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A family doctor who admits to having a drug abuse problem has lost his license to prescribe controlled substances.

The state Division of Occupational and Professional Licensing also placed Steven A. Stone's license to practice medicine on probation for five years. He cannot apply for a new controlled substance license until the probation on his medical license expires.According to documents filed by the division, Stone admitted to investigators that beginning in 1993, while maintaining an office as a family practitioner in Murray, he issued prescriptions to several patients without recording them on the patients' charts. He admitted that beginning in 1994 he met with and wrote prescriptions for several patients in his own vehicle, and admitted to testing positive for opiates and benzodiazepines on seven occasions in 1994.

Stone was previously disciplined by the division in 1989 for allegedly sharing prescriptions with several of his patients. His controlled substance license was placed on probation for three years at that time.

While his medical license is on probation, Stone must take random drug tests and practice only under the supervision of another doctor.

The division, an office of the state Department of Commerce, regulates and licenses more than 50 professions and occupations in Utah including physicians, dentists, nurses, pharmacists, architects, engineers, contractors and cosmetologists. It oversees 117,000 individual licenses.

The following is a summary of investigations and actions taken by the division in recent weeks. All information is compiled from stipulations, orders and other documents filed by the division:

- Alumaline Corp. of America, a licensed contractor, was reprimanded for unlawful conduct for submitting a bid in excess of its monetary limit.

- Balsam Property Management Inc. surrendered its license to practice as a contractor.

- Dar Electric surrendered its license to practice as a contractor.

- Marshall Smith Decker, who retired in 1983, surrendered his licenses to practice medicine and to prescribe controlled substances. The division alleged that between 1989 and 1994, Decker issued at least 128 prescriptions for controlled substances and other medications for his wife and 48 for himself without keeping records of the treatments. Decker did not admit to or deny the charges.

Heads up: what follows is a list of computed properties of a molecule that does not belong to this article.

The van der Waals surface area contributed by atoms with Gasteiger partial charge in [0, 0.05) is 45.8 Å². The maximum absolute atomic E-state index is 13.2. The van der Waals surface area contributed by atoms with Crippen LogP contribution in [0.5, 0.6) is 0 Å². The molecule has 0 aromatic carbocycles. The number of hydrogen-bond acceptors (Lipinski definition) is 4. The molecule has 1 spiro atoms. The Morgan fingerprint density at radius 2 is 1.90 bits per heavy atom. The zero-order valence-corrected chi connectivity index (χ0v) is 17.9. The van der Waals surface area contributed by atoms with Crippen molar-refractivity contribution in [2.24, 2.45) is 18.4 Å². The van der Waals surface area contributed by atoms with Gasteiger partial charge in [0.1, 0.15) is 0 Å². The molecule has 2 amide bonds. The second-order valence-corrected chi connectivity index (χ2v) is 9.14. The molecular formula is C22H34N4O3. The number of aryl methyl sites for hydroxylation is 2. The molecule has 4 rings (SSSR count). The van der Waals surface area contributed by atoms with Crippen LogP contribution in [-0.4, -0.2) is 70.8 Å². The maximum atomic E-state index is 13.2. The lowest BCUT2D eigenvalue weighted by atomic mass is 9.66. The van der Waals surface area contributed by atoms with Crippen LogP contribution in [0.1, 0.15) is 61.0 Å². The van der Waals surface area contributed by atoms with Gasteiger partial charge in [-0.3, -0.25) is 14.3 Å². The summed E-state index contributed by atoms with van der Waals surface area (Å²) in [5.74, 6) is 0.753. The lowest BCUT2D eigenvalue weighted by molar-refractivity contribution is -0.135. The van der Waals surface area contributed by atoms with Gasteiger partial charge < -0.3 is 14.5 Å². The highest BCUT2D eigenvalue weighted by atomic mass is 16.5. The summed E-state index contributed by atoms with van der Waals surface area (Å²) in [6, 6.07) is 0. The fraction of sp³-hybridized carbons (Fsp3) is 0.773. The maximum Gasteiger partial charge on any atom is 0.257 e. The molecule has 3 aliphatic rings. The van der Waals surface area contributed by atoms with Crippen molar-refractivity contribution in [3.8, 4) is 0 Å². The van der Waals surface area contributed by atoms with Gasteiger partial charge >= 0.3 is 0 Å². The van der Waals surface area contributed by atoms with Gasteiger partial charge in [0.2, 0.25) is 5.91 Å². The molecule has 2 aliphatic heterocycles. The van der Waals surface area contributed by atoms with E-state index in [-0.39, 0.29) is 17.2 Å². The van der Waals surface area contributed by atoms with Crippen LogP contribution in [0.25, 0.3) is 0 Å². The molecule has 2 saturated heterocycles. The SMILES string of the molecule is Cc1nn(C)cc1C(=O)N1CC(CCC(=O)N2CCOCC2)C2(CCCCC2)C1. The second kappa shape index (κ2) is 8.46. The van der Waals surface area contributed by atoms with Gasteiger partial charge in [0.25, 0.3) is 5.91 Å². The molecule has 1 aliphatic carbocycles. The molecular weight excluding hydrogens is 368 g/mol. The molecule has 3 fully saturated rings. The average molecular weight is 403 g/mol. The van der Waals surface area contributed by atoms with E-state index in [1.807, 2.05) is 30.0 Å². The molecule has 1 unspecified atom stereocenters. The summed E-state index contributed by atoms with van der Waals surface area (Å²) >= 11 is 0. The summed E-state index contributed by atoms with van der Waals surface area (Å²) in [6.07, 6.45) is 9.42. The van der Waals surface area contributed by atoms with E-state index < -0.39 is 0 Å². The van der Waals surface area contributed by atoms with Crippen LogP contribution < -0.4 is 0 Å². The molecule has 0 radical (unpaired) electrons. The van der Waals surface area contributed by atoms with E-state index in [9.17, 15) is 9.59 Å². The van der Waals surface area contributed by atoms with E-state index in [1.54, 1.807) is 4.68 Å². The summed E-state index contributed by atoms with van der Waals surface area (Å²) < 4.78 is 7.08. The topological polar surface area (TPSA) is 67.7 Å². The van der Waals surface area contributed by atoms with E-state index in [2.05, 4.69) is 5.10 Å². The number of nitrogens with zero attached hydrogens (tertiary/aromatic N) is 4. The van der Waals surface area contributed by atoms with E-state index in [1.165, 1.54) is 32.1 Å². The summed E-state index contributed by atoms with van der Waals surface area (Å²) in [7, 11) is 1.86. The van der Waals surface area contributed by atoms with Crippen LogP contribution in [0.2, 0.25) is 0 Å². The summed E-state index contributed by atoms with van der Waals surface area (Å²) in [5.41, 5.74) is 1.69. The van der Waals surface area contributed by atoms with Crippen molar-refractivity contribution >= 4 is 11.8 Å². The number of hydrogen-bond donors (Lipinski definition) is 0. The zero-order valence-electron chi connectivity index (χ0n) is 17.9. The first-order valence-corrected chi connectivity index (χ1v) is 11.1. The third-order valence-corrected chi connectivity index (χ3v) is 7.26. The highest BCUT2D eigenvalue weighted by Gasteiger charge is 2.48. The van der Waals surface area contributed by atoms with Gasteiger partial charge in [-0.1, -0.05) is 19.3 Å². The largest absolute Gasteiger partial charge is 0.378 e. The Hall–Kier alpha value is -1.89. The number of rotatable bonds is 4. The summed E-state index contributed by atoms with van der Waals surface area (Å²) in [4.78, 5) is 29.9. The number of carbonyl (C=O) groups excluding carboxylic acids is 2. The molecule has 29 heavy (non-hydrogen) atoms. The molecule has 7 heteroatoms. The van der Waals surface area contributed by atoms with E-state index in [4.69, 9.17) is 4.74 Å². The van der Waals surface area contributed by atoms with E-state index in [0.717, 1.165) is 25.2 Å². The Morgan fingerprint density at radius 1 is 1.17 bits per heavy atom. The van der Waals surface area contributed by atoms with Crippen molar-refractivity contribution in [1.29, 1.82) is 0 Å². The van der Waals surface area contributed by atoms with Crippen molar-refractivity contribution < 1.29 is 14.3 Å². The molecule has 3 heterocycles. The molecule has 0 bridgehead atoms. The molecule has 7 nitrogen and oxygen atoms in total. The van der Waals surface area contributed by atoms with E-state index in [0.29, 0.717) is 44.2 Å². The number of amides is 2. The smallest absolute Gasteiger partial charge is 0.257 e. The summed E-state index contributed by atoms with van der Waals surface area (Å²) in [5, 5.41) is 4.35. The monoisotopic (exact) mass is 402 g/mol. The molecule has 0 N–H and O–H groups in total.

- The practical nurse's license of Dixie L. Jeffery was placed on probation for two years. Jeffrey, who now lives in Nevada, admitted that in 1995 she signed forms indicating she had performed tuberculosis skin tests on five patients when in fact she did not conduct such tests on those patients.

- Gregory Ray Johnston, owner of Johnston Animal Hospital in Ogden, agreed to have his veterinarian's license placed on probation for five years. The division alleged that during a four-year period ending in December 1994, Johnston diagnosed and treated five animals that died afterward. It also alleged Johnston ineffectively or improperly spayed or neutered 13 animals during the same period. Johnston accepted the probation without admitting guilt.

- Rodney S. Kennedy surrendered his registration as a health-care assistant.

- The clinical social worker's license of A. Spencer Paschal was revoked. The division determined Paschal failed to disclose his criminal record when he applied for the license in 1993.

- The general contractor's license of Outzen Plumbing was revoked because the company failed to pay a $600 fine and $200 in fees connected with a 1993 citation for contracting without a license.

- David A. Wells surrendered his registration as a health-care assistant after admitting he "unnecessarily pushed a patient and taunted him verbally" while working in a St. George care facility for the elderly.

The Division of Real Estate licenses 16,000 Utah real estate brokers, agents and appraisers. It took the following action recently:

- Taylor Homes Inc. and its representatives - D. Gordon Taylor, Kim C. Turner, Shane Campbell, Randy Burnham, Cathleen Harris and Kaylene Bitter - were ordered to stop acting as real estate sales agents until they become licensed to do so.